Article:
|I feel like this screen-shot is misleading. It gives absolutely no warning that giant waves will periodically crash into the foreground, and that said waves are more lethal than fire.|
So, re-hashed music is another recurring element that I feel deserves some attention. Again, that pesky issue of unoriginality. In the case of Sonic Generations, its explicit emulation of past stages earns it much leverage with regards to re-mixing: it’s something that, given the story, anyone should reasonably expect. What follows is two distinct remixes per area: like the stages themselves, a ‘Classic’ and a ‘Modern’ version. It’s hard to pin down a predictable relationship between the two, though the strongest distinction seems to lie with the tones: the first act’s music makes heavy use of synth, while the second act reaches for more real sounds. ‘Rooftop Run’ makes for a good example of this. There’s a respectable variance in the styles Generations makes use of, and the over-all vibrancy is refreshing.
I found it harder to reconcile myself with Kong’s musical direction. Like the ‘Donkey & Diddy’ thing; none of the other Country games borrowed music from their predecessors. This is a reboot, though, so, we should be charitable? I don’t know. It is an overall strong soundtrack. More interestingly, it is very consistent in tone. The variance in Sonic’s music fits each disparate stage in turn, which itself serves the time-travelling theme; the over-all aesthetic is necessarily unfocussed. The tones of DKCR all fit an acoustic theme, and the layers of percussion, woodwind and synth here further feed into Retro’s model of consistence. Hell, the Evil Tiki Mask Guys are even shaped like instruments. It doesn’t stand out as much as the music of Generations, but it serves the synergy of the whole, which is probably a harder challenge for a composer.
All that’s left to comment on is the visuals, and, well, that's tall order. There are very few snags or ambiguities here that I can mercilessly attack with red-pen. Important visual cues are intuitive yet non-invasive, while vibrancy and variety fill the rest of the screen. The size of your avatars and their position in front of the camera are traits one could predict, and with great accuracy. For the sake of these particular games, the developers couldn't move away from their roots: everything about the construction and appeal demands adherence to the formula. It's hardly surprising, then, that visual innovation is marginalised—like other aspects of these games—in favour of a mirror-shine. That sprinkling of new is nice, though. The example that sticks in my mind the strongest would lie with Kong. A few of his stages utilise a smooth, almost monochromatic, colouring style that ended up playing out far more handsomely than I had expected. Nothing so simple or suave for Sonic’s outing, but the clarity of viable paths and the variety of fantastic locations are sweet enough.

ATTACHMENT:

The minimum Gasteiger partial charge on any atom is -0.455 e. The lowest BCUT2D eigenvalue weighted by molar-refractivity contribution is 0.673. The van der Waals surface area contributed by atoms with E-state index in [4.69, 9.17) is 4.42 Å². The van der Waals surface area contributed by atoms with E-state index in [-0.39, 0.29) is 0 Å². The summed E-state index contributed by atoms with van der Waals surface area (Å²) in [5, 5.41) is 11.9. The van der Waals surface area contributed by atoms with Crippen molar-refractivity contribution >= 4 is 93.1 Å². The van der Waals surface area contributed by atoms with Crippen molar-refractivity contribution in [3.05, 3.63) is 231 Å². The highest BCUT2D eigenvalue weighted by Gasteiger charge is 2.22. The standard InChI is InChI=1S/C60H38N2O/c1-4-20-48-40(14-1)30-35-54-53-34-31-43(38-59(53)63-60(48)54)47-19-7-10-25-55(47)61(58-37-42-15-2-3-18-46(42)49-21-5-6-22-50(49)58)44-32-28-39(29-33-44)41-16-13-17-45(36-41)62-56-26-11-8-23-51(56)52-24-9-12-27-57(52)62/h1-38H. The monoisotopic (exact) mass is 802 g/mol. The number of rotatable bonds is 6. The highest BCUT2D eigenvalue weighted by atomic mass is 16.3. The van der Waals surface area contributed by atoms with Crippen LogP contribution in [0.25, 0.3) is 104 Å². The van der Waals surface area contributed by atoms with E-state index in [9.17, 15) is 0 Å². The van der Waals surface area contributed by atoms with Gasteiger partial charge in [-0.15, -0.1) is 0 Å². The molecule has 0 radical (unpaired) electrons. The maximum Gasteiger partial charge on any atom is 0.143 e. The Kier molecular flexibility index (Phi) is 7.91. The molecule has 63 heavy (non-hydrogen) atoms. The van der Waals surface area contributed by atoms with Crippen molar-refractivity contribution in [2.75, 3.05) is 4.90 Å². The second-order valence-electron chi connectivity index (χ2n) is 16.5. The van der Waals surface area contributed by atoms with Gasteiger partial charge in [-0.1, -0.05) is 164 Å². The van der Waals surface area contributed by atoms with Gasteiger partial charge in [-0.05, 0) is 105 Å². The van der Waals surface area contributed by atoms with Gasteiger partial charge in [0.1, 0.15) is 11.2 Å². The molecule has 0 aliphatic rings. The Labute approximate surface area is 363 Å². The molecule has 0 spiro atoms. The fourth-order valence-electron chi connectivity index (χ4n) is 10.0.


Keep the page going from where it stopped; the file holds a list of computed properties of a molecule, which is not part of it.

|Simple, vibrant, mechanically synergistic and surprisingly relaxing, too. It could be the accompanying jazz remix of 'Jungle Hijinx'.|
Oh, one more caveat: DK was not marketed well. At all. These games match each other's quality (with their own unique grotesqueries), but Nintendo did themselves no favours with only a limited release. Generations was in the Steam sale a couple of days ago, a service I would recommend to anyone who enjoys games on their PC. It was pushed to about seven pounds (so eleven to twelve dollars, I suppose.) On the other hand DKCR, a game that came out a year ago, is difficult to find and, when you do, somehow much more expensive than Generations. Words lose me at this. It's a sad thing, but they are still there. It is my hope that lessons have already been learned, and all we are left with now is good product.